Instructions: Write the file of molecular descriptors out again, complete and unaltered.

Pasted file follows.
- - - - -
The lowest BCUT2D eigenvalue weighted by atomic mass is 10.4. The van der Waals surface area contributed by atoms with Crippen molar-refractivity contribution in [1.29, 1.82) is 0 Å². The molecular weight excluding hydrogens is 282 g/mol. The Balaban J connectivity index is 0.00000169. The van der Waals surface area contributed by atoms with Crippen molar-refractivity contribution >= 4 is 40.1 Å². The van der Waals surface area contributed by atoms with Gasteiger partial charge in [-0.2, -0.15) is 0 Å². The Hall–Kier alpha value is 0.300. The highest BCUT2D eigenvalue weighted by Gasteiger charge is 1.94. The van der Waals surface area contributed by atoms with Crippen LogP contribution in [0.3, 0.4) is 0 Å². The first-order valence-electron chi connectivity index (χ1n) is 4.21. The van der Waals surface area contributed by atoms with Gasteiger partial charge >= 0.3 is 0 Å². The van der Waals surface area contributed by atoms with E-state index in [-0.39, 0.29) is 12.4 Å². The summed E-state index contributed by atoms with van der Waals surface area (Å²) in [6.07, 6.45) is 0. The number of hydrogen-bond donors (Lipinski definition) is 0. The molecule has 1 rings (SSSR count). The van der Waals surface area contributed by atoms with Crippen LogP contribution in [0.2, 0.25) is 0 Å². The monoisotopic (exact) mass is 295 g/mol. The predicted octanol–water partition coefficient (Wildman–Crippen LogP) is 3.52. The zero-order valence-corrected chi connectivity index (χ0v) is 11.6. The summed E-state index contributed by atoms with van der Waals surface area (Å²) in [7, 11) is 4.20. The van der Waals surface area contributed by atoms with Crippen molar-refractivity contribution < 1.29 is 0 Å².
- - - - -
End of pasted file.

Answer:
The lowest BCUT2D eigenvalue weighted by atomic mass is 10.4. The van der Waals surface area contributed by atoms with Crippen molar-refractivity contribution in [1.29, 1.82) is 0 Å². The molecular weight excluding hydrogens is 282 g/mol. The Balaban J connectivity index is 0.00000169. The van der Waals surface area contributed by atoms with Crippen molar-refractivity contribution >= 4 is 40.1 Å². The van der Waals surface area contributed by atoms with Gasteiger partial charge in [-0.2, -0.15) is 0 Å². The Hall–Kier alpha value is 0.300. The highest BCUT2D eigenvalue weighted by Gasteiger charge is 1.94. The van der Waals surface area contributed by atoms with Crippen LogP contribution in [0.3, 0.4) is 0 Å². The first-order valence-electron chi connectivity index (χ1n) is 4.21. The van der Waals surface area contributed by atoms with Gasteiger partial charge >= 0.3 is 0 Å². The van der Waals surface area contributed by atoms with E-state index in [-0.39, 0.29) is 12.4 Å². The summed E-state index contributed by atoms with van der Waals surface area (Å²) in [6.07, 6.45) is 0. The number of hydrogen-bond donors (Lipinski definition) is 0. The molecule has 1 rings (SSSR count). The van der Waals surface area contributed by atoms with Crippen LogP contribution in [0.2, 0.25) is 0 Å². The monoisotopic (exact) mass is 295 g/mol. The predicted octanol–water partition coefficient (Wildman–Crippen LogP) is 3.52. The zero-order valence-corrected chi connectivity index (χ0v) is 11.6. The summed E-state index contributed by atoms with van der Waals surface area (Å²) in [7, 11) is 4.20. The van der Waals surface area contributed by atoms with Crippen molar-refractivity contribution < 1.29 is 0 Å².